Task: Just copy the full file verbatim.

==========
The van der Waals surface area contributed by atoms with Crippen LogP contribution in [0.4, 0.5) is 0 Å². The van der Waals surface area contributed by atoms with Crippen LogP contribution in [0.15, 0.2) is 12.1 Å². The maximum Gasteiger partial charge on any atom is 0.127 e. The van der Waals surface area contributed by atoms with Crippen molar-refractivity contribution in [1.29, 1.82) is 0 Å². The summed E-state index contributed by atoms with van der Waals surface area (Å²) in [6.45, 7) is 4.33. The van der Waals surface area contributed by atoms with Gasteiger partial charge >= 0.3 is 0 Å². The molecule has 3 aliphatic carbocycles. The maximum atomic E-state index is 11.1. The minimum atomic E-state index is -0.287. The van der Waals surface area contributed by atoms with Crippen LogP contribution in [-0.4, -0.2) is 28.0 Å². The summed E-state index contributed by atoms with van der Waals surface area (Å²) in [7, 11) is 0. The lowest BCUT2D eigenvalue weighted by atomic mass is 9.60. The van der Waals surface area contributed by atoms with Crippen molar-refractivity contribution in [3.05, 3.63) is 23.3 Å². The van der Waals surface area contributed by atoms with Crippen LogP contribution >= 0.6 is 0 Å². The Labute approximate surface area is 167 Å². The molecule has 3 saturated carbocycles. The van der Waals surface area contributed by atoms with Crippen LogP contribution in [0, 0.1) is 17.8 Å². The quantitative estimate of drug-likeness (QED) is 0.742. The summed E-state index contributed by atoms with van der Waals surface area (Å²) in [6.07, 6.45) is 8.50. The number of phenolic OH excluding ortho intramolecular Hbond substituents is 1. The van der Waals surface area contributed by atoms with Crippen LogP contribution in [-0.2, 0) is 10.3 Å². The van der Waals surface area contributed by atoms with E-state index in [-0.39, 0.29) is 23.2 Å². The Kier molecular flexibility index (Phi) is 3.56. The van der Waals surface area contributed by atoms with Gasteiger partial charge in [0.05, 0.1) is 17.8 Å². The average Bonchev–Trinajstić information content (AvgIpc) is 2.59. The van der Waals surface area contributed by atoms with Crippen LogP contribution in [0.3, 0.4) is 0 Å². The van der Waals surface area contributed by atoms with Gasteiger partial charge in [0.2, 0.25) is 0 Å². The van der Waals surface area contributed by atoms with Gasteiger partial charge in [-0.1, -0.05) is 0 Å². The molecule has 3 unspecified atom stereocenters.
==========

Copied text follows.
The van der Waals surface area contributed by atoms with Crippen LogP contribution in [0.4, 0.5) is 0 Å². The van der Waals surface area contributed by atoms with Crippen LogP contribution in [0.15, 0.2) is 12.1 Å². The maximum Gasteiger partial charge on any atom is 0.127 e. The van der Waals surface area contributed by atoms with Crippen molar-refractivity contribution in [1.29, 1.82) is 0 Å². The summed E-state index contributed by atoms with van der Waals surface area (Å²) in [6.45, 7) is 4.33. The van der Waals surface area contributed by atoms with Gasteiger partial charge >= 0.3 is 0 Å². The molecule has 3 aliphatic carbocycles. The maximum atomic E-state index is 11.1. The minimum atomic E-state index is -0.287. The van der Waals surface area contributed by atoms with Crippen LogP contribution in [-0.4, -0.2) is 28.0 Å². The summed E-state index contributed by atoms with van der Waals surface area (Å²) in [7, 11) is 0. The lowest BCUT2D eigenvalue weighted by atomic mass is 9.60. The van der Waals surface area contributed by atoms with Crippen molar-refractivity contribution in [3.05, 3.63) is 23.3 Å². The van der Waals surface area contributed by atoms with Crippen LogP contribution >= 0.6 is 0 Å². The Labute approximate surface area is 167 Å². The molecule has 3 saturated carbocycles. The van der Waals surface area contributed by atoms with Crippen LogP contribution in [0, 0.1) is 17.8 Å². The quantitative estimate of drug-likeness (QED) is 0.742. The summed E-state index contributed by atoms with van der Waals surface area (Å²) in [6.07, 6.45) is 8.50. The number of phenolic OH excluding ortho intramolecular Hbond substituents is 1. The van der Waals surface area contributed by atoms with Crippen LogP contribution in [-0.2, 0) is 10.3 Å². The van der Waals surface area contributed by atoms with E-state index in [-0.39, 0.29) is 23.2 Å². The Kier molecular flexibility index (Phi) is 3.56. The van der Waals surface area contributed by atoms with Gasteiger partial charge in [0.05, 0.1) is 17.8 Å². The average Bonchev–Trinajstić information content (AvgIpc) is 2.59. The van der Waals surface area contributed by atoms with Crippen LogP contribution in [0.3, 0.4) is 0 Å². The van der Waals surface area contributed by atoms with Gasteiger partial charge in [0.2, 0.25) is 0 Å². The van der Waals surface area contributed by atoms with Gasteiger partial charge in [-0.1, -0.05) is 0 Å². The molecule has 3 unspecified atom stereocenters.